Source:  Chris Welch, “Justice Department lands first ever convictions against mobile app pirates,” The Verge, March 24, 2014.

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In a report by NBC News, an illegal passport broker offered the reporter a genuine passport from Spain that could be obtained by a corrupt official working inside the Spanish embassy. The broker, working in Lima, Peru, offered the genuine Spanish passport for $1,750.

The broker also offered a legitimate looking Peruvian passport for sale for $900.

(More prices of illegal goods and services.)

According to the Secretary General of Interpol, up to 4 out of every 10 international travelers are able to board planes and travel abroad without their passport being checked against the global database of stolen passports.

Source:  Anna Schecter, “Passport Black Market Remains ‘a Gaping Hole’ in Air Security,” NBC News, March 18, 2014.

A black market passport dealer from Myanmar who was working in Bangkok explained to a reporter about the illegal passport trade in Thailand. According to the dealer, there are three types of passports that are available for sale on the black market: Stolen passports, real passports that the owner is selling in order to make money, and fake passports.

The price of passports in Thailand depends on the issuing country. A passport from Myanmar (Burma) costs between $1,300 to $2,000 (40,000 Thai Baht to 60,000 Baht). Black market passports from European Union countries are available for sale for $2,600 (80,000 baht). The most expensive passports in Thailand are from the United States, which sell for $3,300 (100,000 baht).

(All statistics on fake ids and fake passports.)

Source:  Linn Thant, “Crackdown Under Way on Illicit Thai Passport Trade,” Irrawaddy, March 18, 2014.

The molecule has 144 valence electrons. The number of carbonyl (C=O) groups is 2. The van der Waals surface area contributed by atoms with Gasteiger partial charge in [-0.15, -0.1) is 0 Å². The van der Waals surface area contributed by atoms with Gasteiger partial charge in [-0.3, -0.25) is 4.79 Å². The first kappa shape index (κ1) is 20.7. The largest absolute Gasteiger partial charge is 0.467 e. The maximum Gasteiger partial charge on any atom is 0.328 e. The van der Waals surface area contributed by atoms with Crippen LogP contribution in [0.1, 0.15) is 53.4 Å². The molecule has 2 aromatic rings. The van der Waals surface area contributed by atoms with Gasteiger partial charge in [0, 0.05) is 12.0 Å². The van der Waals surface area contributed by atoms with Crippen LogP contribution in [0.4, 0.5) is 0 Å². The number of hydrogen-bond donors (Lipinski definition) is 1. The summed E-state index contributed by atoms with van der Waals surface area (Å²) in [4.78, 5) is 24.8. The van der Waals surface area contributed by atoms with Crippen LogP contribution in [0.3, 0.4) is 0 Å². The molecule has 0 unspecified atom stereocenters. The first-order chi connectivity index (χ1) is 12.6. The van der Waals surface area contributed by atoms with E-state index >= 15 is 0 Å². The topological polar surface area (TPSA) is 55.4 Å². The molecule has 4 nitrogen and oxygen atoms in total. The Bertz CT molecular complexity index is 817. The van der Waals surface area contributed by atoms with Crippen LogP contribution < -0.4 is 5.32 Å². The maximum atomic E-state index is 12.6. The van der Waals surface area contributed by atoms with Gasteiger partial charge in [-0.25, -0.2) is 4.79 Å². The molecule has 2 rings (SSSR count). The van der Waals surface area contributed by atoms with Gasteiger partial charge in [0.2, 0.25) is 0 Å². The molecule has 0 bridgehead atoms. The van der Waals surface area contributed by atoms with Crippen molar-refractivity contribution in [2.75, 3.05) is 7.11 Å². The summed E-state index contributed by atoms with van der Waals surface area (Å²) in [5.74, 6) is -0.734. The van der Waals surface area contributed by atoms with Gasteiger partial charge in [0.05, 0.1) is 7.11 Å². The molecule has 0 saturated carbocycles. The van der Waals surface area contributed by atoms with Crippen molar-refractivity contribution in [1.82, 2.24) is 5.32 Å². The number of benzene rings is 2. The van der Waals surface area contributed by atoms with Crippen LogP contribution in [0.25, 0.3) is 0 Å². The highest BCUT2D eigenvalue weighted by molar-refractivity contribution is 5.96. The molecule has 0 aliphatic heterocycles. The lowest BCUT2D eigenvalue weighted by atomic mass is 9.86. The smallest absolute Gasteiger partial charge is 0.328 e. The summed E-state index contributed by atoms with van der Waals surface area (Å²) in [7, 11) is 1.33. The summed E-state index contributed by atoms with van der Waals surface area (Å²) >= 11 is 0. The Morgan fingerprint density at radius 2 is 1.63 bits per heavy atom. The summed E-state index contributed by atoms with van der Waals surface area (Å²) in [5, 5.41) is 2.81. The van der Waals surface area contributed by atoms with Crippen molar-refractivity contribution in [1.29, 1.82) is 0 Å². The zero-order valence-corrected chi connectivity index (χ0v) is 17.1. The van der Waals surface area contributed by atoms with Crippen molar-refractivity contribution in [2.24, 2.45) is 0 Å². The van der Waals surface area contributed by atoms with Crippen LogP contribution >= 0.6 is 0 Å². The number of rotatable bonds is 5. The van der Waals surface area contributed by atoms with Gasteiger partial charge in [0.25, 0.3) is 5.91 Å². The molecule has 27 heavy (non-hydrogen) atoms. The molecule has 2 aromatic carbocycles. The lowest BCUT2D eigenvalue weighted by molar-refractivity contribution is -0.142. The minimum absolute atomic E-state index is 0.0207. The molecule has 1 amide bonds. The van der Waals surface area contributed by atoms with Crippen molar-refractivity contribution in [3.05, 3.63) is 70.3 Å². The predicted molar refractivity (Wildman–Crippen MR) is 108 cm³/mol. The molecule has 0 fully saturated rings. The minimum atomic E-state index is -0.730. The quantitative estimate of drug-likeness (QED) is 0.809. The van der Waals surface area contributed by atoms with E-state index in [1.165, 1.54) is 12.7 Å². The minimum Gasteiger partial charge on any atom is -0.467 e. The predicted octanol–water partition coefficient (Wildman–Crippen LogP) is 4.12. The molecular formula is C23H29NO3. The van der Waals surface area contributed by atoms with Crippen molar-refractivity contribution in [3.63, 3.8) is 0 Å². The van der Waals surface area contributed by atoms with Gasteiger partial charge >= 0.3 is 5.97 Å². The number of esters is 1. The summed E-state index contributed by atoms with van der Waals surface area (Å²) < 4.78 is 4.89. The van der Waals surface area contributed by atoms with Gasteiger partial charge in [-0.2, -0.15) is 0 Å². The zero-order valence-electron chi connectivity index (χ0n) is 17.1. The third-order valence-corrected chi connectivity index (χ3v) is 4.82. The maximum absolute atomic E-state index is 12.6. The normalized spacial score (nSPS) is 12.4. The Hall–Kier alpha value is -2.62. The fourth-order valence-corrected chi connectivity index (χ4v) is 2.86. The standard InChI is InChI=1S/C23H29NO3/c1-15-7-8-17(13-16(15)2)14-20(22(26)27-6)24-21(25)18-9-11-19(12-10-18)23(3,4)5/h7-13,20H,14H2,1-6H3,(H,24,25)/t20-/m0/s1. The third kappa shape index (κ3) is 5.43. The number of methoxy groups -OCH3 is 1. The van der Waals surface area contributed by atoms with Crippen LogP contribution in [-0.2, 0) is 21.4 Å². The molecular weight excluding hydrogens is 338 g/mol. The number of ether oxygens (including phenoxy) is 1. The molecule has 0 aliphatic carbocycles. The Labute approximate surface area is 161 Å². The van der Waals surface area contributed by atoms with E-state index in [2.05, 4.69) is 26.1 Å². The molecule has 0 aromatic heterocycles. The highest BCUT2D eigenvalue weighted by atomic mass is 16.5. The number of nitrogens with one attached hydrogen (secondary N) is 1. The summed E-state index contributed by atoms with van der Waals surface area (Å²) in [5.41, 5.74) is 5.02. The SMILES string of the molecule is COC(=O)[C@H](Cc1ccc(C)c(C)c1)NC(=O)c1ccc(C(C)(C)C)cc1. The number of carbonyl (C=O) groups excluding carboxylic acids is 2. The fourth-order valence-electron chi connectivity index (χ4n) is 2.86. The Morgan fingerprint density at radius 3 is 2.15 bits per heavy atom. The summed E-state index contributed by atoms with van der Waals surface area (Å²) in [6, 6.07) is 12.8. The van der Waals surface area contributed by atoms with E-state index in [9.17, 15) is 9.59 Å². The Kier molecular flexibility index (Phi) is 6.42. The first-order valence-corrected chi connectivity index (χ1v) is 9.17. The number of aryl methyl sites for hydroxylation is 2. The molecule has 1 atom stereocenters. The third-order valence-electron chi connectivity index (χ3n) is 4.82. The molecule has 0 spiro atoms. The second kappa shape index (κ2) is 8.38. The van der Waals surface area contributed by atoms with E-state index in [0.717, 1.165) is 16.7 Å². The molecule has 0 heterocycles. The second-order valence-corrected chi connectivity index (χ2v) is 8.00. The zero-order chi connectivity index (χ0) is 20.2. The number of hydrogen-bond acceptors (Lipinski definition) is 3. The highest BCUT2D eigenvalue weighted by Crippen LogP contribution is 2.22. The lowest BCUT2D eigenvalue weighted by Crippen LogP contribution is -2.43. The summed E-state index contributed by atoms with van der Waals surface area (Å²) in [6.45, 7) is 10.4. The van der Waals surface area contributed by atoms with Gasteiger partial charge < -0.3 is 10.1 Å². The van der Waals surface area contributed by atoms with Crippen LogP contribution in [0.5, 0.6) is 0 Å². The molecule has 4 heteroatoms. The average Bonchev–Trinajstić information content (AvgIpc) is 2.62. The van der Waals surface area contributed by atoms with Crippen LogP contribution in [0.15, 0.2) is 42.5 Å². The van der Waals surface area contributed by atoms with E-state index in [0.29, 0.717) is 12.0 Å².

According to a survey, around 60 percent of the population in Singapore committed online piracy at some point in their lives.

Breakdown of the piracy rate by age:

16 to 18 years old: 69 percent committed online piracy such as downloading unauthorized content.

19 to 24 years old: 74 percent.

50 to 59 years old: 31 percent.

60 to 64 years old: 40 percent.

Source:  Eileen Poh, “Survey shows online piracy in S’pore most prevalent among youths,” Channel NewsAsia, March 18, 2014.

Police in Phuket, Thailand report that a foreigners can sell their passports on the black market in Phukett and receive up to $200. The foreigner can then report to their home embassy that they have lost their passport and receive a new one.

Between January 2012 and June 2013, over 60,000 passports of both Thai citizens and foreigner tourists were reported missing or stolen in Thailand.

(More earnings and income from illegal jobs.)

Source:  Amy Sawitta Lefevre, “Thailand grapples with ‘massive’ fake passport racket,” Reuters, March 10, 2014.

In 2013, authorities in the Czech Republic seized 2,045 counterfeit korunas within the country, down from the 3,586 counterfeit Czech banknotes seized in 2012.

In addition to the fake koruna, Czech financial investigators removed 1,085 counterfeit money and banknotes from foreign countries in 2013.

Below is the number of counterfeit koruna and altered coins that were removed from circulation between 2008 and 2013, according to data released by the Czech National Bank.

Year:     No. of counterfeits.

2008:     4,612

2009:     6,955

2010:     6,529

2011:     6,002

2012:     4,514

2013:     3,130

(How criminals make counterfeit money.)

Source:  “Number of fake banknotes, coins falls to 3,130 in 2013,” Prague Daily Monitor, March 6, 2014.